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Philippines Says Zamboanga Crisis 'Over'

  • Simone Orendain

Suspected Muslim rebels whom the military said were either captured or surrendered, arrive at a police station for processing in Zamboanga City, southern Philippines, Sept. 26, 2013.

Suspected Muslim rebels whom the military said were either captured or surrendered, arrive at a police station for processing in Zamboanga City, southern Philippines, Sept. 26, 2013.

The National Defense chief of the Philippines said Saturday a three-week long standoff is over between government forces and a Muslim rebel faction they say kept about 200 people as human shields in a southern port city.

The Department of National Defense said the crisis in Zamboanga City was over, but troops are continuing operations to remove the last remaining fighters of a Moro National Liberation Front faction.

Armed Forces spokesman Brigadier General Domingo Tutaan said forces were doing a thorough search of marshlands and areas in and around Zamboanga neighborhoods where faction members positioned themselves during the standoff that began September 9.

“So it’s really clearing in the strict sense of it, of any member of the Misuari faction, who are probably hiding or holed out in the area, avoiding or trying to elude arrest," he said.

While 195 hostages are free, Tutaan said the military could not say with “100 percent” certainty that there were no more hostages in rebel hands.

More than 150 people have died in the fighting and more than two-thirds of those killed were rebel faction members. Tutaan said at least 375 rebels were involved in the incident that began after the military learned of an alleged plan by the group to hoist a separatist flag in Zamboanga City Hall. The military said the rebels then used scores of civilians as human shields.


Government operations included air strikes and what they called “calibrated” or focused attacks on the group that they said belongs to a faction led by former MNLF chairman Nur Misuari. Misuari has been out of the public eye since the conflict began.

Ustadz Habier Malik, a ranking MNLF commander under Nur Misuari, is believed to have led the group in Zamboanga.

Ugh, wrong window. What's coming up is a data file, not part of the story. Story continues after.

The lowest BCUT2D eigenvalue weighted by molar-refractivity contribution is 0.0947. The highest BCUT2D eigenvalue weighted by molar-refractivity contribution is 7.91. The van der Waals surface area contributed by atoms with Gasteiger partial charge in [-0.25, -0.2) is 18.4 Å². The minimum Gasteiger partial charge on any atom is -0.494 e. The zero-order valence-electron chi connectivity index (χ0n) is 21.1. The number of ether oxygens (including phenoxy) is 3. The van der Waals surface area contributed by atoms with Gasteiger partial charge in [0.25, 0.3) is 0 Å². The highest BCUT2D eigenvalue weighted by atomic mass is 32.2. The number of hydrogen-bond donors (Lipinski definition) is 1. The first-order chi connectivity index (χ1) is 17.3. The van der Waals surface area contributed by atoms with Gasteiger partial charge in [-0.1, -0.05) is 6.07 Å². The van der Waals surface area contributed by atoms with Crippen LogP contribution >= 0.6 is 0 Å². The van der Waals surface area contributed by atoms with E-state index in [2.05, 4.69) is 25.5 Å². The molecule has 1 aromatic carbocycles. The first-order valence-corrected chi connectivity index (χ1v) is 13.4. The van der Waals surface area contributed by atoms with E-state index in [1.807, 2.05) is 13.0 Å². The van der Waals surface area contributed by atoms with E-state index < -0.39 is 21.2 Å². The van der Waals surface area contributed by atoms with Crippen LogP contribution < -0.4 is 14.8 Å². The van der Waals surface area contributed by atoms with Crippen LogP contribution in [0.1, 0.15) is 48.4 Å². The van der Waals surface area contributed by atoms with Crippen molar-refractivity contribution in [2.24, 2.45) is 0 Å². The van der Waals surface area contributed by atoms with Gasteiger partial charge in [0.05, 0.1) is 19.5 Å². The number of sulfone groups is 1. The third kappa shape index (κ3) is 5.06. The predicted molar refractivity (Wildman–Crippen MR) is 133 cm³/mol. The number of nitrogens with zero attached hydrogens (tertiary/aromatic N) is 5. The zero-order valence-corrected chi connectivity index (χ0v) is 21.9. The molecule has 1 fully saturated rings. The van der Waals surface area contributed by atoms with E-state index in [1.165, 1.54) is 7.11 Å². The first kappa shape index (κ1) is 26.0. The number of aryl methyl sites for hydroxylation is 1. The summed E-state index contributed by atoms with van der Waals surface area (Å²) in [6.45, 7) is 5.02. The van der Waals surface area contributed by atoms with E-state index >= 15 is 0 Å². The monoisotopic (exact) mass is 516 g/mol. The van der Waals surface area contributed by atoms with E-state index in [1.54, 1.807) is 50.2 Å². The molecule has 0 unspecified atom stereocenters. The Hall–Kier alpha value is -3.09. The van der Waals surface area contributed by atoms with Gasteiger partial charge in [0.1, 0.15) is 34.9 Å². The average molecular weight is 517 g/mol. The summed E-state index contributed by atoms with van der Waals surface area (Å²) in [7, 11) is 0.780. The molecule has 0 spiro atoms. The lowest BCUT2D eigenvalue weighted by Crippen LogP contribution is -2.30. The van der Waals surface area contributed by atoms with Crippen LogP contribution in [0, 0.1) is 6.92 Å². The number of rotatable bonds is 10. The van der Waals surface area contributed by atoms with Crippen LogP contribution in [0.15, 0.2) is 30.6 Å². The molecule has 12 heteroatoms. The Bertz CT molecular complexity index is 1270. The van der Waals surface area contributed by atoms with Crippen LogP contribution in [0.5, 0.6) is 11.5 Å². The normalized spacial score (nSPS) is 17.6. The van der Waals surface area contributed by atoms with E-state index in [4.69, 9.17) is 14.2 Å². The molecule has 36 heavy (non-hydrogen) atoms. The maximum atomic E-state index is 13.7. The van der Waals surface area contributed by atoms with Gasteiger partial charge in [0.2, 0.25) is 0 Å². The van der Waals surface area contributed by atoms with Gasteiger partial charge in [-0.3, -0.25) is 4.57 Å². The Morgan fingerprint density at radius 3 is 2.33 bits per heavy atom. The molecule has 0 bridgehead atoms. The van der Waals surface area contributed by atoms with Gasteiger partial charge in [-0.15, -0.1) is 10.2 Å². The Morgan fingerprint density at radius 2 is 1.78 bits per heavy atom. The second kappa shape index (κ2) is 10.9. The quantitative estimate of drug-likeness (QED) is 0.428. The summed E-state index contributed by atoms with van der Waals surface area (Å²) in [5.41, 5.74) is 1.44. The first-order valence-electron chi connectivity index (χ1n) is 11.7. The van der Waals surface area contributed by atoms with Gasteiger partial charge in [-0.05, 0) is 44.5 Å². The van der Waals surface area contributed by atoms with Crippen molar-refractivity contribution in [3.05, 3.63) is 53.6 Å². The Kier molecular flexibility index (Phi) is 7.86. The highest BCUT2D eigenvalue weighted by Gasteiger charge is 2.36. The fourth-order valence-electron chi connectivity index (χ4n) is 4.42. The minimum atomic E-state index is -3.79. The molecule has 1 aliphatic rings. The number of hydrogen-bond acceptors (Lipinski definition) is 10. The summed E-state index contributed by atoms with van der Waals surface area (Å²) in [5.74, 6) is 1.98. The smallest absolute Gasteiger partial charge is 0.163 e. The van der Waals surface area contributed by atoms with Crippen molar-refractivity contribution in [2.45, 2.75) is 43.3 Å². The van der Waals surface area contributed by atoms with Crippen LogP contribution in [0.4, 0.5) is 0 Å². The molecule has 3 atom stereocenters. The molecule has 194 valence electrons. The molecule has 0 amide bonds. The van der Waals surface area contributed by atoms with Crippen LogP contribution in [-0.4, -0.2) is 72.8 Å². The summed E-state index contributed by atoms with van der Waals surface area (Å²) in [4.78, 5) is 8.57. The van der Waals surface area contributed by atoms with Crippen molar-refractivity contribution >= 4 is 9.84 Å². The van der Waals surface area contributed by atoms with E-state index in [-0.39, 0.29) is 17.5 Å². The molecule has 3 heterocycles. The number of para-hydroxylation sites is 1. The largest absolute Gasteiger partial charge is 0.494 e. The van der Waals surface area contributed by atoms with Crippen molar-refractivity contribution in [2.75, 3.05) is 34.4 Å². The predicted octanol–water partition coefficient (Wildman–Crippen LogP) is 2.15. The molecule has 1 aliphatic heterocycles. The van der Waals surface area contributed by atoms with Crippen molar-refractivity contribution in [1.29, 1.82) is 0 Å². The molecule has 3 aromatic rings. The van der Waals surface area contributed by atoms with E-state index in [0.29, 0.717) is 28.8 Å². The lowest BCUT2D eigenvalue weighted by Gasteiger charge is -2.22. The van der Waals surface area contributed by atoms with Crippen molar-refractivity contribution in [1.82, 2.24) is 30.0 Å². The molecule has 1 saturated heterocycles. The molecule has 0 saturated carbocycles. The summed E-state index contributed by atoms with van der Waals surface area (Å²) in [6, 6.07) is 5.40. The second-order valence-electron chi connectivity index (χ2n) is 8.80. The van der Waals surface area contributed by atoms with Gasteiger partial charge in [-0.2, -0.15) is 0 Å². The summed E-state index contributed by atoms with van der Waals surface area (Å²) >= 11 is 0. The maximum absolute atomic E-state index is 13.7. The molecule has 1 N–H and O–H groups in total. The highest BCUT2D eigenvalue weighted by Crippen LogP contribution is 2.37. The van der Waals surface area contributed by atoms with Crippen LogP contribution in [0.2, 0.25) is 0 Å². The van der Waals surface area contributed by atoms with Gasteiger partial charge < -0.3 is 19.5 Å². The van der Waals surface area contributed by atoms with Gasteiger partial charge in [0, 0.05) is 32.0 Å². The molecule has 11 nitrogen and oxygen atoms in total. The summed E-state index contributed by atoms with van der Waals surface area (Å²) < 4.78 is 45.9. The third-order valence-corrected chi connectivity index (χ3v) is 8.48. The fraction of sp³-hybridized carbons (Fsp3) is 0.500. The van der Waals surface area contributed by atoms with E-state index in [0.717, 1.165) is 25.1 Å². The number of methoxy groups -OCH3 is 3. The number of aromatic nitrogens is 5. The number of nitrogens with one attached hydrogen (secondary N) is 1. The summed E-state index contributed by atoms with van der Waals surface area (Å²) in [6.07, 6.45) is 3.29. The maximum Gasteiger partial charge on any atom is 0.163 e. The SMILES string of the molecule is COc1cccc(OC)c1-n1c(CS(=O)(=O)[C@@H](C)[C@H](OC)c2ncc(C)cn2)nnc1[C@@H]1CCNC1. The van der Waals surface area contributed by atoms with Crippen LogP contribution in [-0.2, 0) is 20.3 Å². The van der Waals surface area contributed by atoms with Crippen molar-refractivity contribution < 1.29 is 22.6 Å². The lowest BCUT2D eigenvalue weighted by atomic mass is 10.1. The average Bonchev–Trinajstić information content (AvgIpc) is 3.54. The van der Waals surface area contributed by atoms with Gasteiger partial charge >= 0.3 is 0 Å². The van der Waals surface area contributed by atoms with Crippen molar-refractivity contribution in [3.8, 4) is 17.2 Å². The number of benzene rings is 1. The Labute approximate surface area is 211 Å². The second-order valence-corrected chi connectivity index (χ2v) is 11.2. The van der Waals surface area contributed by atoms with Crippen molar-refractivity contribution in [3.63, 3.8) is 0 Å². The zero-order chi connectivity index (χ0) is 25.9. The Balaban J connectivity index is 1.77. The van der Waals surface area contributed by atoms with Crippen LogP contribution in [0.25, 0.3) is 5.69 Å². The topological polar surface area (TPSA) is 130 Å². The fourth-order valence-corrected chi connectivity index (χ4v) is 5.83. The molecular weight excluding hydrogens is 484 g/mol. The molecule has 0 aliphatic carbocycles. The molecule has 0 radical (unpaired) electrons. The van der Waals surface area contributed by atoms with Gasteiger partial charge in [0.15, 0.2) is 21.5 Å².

Western Mindanao University professor and peace advocate Grace Rebollos told reporters in Manila yesterday, that the government must learn new ways of handling rebellion in the part of the country where Muslim tribal norms were upheld. She said Malik’s status as an “ustadz” or teacher of Islam was significant.

“So that when one is pushed to the wall and he reacts in a way that vanquishes him or her, then that becomes a martyr. That becomes a hero. And when that becomes a martyr or a hero and it’s given religious undertones, then you’re seeing certain backlashes from the communities that these people used to handle,” said Rebollos.

Muslim rebels and government have been fighting for four decades in a conflict that has left more than 150,000 people dead. In 1996, Misuari signed a peace agreement with the Philippines, which created an autonomous Muslim region in the south. But he took up the fight again in 2001, saying government did not hold to the terms.

Right now, the Philippine government and the country’s largest Muslim rebel group, the Moro Islamic Liberation Front are in the final stages of a peace pact. Misuari has expressed misgivings about this pact, which would effectively replace the autonomous region with a new self-governing area.

Zamboanga City officials say more than 10,000 homes were burned to the ground in the five neighborhoods where skirmishes took place. At the height of the clashes, close to 120,000 residents fled their homes and officials are now scrambling to provide humanitarian assistance to scores of thousands of people in evacuation centers. The city, a major commerce hub, also suffered economic losses in the millions of dollars daily because of the conflict.
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